About six years ago I became aware of an increased focus on test prep in lieu of authentic, hands-on learning and how this shift was negatively impacting my students and my own son. The role of play in our early education classrooms was diminishing and K-2 students were being increasingly exposed to the same inappropriate standardized testing as their older counterparts. At the same time, schools were experiencing cuts to staffing and programming due to diminishing and inequitable school funding. In response to these changes, I co-founded New York State Allies for Public Education (NYSAPE).
Through my work with NYSAPE, I have organized with parents, educators, and community leaders across the state to address these issues and have spoken both locally and nationally on the harmful impact of high-stakes testing, the infringement on student data privacy, equitable school funding, and the critical issues facing early education.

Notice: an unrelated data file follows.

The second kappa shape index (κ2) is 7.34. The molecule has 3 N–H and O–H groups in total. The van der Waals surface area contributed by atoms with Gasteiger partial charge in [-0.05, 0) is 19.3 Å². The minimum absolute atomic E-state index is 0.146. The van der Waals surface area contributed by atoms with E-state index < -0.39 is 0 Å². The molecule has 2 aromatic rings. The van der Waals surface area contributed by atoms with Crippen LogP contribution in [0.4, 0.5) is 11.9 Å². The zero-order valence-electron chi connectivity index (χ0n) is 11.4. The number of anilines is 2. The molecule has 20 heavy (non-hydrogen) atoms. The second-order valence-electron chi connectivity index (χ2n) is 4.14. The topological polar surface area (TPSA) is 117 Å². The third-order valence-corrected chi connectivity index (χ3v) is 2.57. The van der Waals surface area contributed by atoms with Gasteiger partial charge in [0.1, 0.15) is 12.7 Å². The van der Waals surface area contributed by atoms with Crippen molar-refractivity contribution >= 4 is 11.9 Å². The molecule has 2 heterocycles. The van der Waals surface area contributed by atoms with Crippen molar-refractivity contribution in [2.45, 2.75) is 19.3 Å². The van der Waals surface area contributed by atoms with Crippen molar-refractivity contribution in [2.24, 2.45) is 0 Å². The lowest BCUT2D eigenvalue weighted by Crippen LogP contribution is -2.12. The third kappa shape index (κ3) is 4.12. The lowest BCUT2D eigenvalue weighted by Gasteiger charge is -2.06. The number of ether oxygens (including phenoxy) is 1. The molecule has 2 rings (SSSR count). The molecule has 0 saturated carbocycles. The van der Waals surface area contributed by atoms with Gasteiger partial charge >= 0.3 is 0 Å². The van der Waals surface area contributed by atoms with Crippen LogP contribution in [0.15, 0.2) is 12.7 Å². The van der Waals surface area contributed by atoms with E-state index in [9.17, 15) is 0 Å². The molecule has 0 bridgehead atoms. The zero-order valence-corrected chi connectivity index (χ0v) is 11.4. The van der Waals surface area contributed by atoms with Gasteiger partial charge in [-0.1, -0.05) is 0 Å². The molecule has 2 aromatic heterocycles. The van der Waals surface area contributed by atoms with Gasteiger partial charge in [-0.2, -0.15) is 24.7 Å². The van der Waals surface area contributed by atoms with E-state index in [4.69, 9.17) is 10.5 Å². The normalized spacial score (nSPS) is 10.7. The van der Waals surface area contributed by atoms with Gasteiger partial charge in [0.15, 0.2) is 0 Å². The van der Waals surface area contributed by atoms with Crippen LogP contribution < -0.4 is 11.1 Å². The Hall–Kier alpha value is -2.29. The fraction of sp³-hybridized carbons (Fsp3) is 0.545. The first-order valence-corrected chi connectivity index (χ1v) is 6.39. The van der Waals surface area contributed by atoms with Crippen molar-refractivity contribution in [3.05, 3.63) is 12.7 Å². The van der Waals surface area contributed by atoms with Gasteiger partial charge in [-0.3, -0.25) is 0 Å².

In 2017 I directed, produced, and edited a short film about the crisis in early education (New York State’s Crisis in Early Education – Teachers Speak Out) to inform parents about the harmful standards and practices being imposed on young learners. I have also worked with national organizations such as ECE Policyworks, Defending the Early Years, and The Network for Public Education to promote developmentally appropriate practices. I am a member of the NYS Board of Regents Blue Ribbon Committee on Early Childhood and have been a member of the New Paltz Board of Education’s Legislative Action Committee for the past five years. Articles I’ve written about public education advocacy have been published in The American Educator and The Journal of Multicultural Education. In addition, I am a frequent blogger on education issues, and my posts have often been featured by education historian Diane Ravitch.